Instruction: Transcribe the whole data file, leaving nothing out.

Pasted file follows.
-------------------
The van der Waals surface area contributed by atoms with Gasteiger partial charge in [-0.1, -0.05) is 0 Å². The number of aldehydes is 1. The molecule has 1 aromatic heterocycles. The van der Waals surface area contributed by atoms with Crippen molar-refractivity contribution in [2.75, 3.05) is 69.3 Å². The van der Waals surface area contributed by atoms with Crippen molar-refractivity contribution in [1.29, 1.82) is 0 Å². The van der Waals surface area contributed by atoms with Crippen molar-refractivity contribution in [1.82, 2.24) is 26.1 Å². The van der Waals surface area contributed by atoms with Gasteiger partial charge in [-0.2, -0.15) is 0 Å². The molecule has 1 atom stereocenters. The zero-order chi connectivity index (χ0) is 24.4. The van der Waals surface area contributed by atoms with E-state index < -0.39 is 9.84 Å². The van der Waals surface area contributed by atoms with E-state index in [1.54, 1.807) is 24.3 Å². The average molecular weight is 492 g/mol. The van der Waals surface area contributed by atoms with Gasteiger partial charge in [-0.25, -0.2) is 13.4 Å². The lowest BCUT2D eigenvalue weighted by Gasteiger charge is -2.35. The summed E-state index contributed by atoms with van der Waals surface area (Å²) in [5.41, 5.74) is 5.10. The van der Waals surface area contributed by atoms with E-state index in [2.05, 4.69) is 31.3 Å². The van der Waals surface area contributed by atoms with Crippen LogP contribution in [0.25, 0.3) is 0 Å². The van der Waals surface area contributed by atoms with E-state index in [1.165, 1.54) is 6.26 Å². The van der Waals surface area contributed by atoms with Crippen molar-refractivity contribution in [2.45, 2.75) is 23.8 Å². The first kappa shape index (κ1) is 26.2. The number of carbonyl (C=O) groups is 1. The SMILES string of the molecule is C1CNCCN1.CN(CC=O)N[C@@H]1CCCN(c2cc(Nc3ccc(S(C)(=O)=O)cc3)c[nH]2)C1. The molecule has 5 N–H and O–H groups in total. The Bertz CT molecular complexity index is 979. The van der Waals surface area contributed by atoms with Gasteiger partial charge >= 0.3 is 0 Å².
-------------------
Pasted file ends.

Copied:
The van der Waals surface area contributed by atoms with Gasteiger partial charge in [-0.1, -0.05) is 0 Å². The number of aldehydes is 1. The molecule has 1 aromatic heterocycles. The van der Waals surface area contributed by atoms with Crippen molar-refractivity contribution in [2.75, 3.05) is 69.3 Å². The van der Waals surface area contributed by atoms with Crippen molar-refractivity contribution in [1.29, 1.82) is 0 Å². The van der Waals surface area contributed by atoms with Crippen molar-refractivity contribution in [1.82, 2.24) is 26.1 Å². The van der Waals surface area contributed by atoms with Gasteiger partial charge in [-0.2, -0.15) is 0 Å². The molecule has 1 atom stereocenters. The zero-order chi connectivity index (χ0) is 24.4. The van der Waals surface area contributed by atoms with E-state index < -0.39 is 9.84 Å². The van der Waals surface area contributed by atoms with E-state index in [1.54, 1.807) is 24.3 Å². The average molecular weight is 492 g/mol. The van der Waals surface area contributed by atoms with Gasteiger partial charge in [-0.25, -0.2) is 13.4 Å². The lowest BCUT2D eigenvalue weighted by Gasteiger charge is -2.35. The summed E-state index contributed by atoms with van der Waals surface area (Å²) in [5.41, 5.74) is 5.10. The van der Waals surface area contributed by atoms with E-state index in [2.05, 4.69) is 31.3 Å². The van der Waals surface area contributed by atoms with Crippen LogP contribution in [0.25, 0.3) is 0 Å². The van der Waals surface area contributed by atoms with E-state index in [1.165, 1.54) is 6.26 Å². The van der Waals surface area contributed by atoms with Crippen molar-refractivity contribution in [2.45, 2.75) is 23.8 Å². The first kappa shape index (κ1) is 26.2. The number of carbonyl (C=O) groups is 1. The SMILES string of the molecule is C1CNCCN1.CN(CC=O)N[C@@H]1CCCN(c2cc(Nc3ccc(S(C)(=O)=O)cc3)c[nH]2)C1. The molecule has 5 N–H and O–H groups in total. The Bertz CT molecular complexity index is 979. The van der Waals surface area contributed by atoms with Gasteiger partial charge >= 0.3 is 0 Å².